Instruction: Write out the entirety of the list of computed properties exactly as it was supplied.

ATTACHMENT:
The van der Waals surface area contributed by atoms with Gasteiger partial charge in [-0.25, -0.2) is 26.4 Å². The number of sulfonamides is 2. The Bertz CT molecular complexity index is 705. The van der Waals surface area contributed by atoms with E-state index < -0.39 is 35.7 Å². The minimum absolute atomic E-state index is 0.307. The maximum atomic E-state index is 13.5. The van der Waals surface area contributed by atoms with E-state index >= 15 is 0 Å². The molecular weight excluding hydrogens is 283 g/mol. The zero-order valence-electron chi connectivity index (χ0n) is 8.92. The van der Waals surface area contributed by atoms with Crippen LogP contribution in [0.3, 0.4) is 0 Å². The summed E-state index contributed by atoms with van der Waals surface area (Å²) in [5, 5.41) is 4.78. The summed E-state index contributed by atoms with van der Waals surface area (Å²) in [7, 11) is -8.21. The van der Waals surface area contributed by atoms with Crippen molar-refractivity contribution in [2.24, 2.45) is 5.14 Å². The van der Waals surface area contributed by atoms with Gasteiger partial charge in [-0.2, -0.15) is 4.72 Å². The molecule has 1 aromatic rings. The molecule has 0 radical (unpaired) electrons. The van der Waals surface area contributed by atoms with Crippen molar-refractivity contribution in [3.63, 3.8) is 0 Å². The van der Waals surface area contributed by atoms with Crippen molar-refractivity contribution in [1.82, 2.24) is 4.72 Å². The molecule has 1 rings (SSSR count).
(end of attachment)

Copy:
The van der Waals surface area contributed by atoms with Gasteiger partial charge in [-0.25, -0.2) is 26.4 Å². The number of sulfonamides is 2. The Bertz CT molecular complexity index is 705. The van der Waals surface area contributed by atoms with E-state index < -0.39 is 35.7 Å². The minimum absolute atomic E-state index is 0.307. The maximum atomic E-state index is 13.5. The van der Waals surface area contributed by atoms with E-state index >= 15 is 0 Å². The molecular weight excluding hydrogens is 283 g/mol. The zero-order valence-electron chi connectivity index (χ0n) is 8.92. The van der Waals surface area contributed by atoms with Crippen LogP contribution in [0.3, 0.4) is 0 Å². The summed E-state index contributed by atoms with van der Waals surface area (Å²) in [5, 5.41) is 4.78. The summed E-state index contributed by atoms with van der Waals surface area (Å²) in [7, 11) is -8.21. The van der Waals surface area contributed by atoms with Crippen molar-refractivity contribution in [2.24, 2.45) is 5.14 Å². The van der Waals surface area contributed by atoms with Gasteiger partial charge in [-0.2, -0.15) is 4.72 Å². The molecule has 1 aromatic rings. The molecule has 0 radical (unpaired) electrons. The van der Waals surface area contributed by atoms with Crippen molar-refractivity contribution in [3.63, 3.8) is 0 Å². The van der Waals surface area contributed by atoms with Crippen molar-refractivity contribution in [1.82, 2.24) is 4.72 Å². The molecule has 1 rings (SSSR count).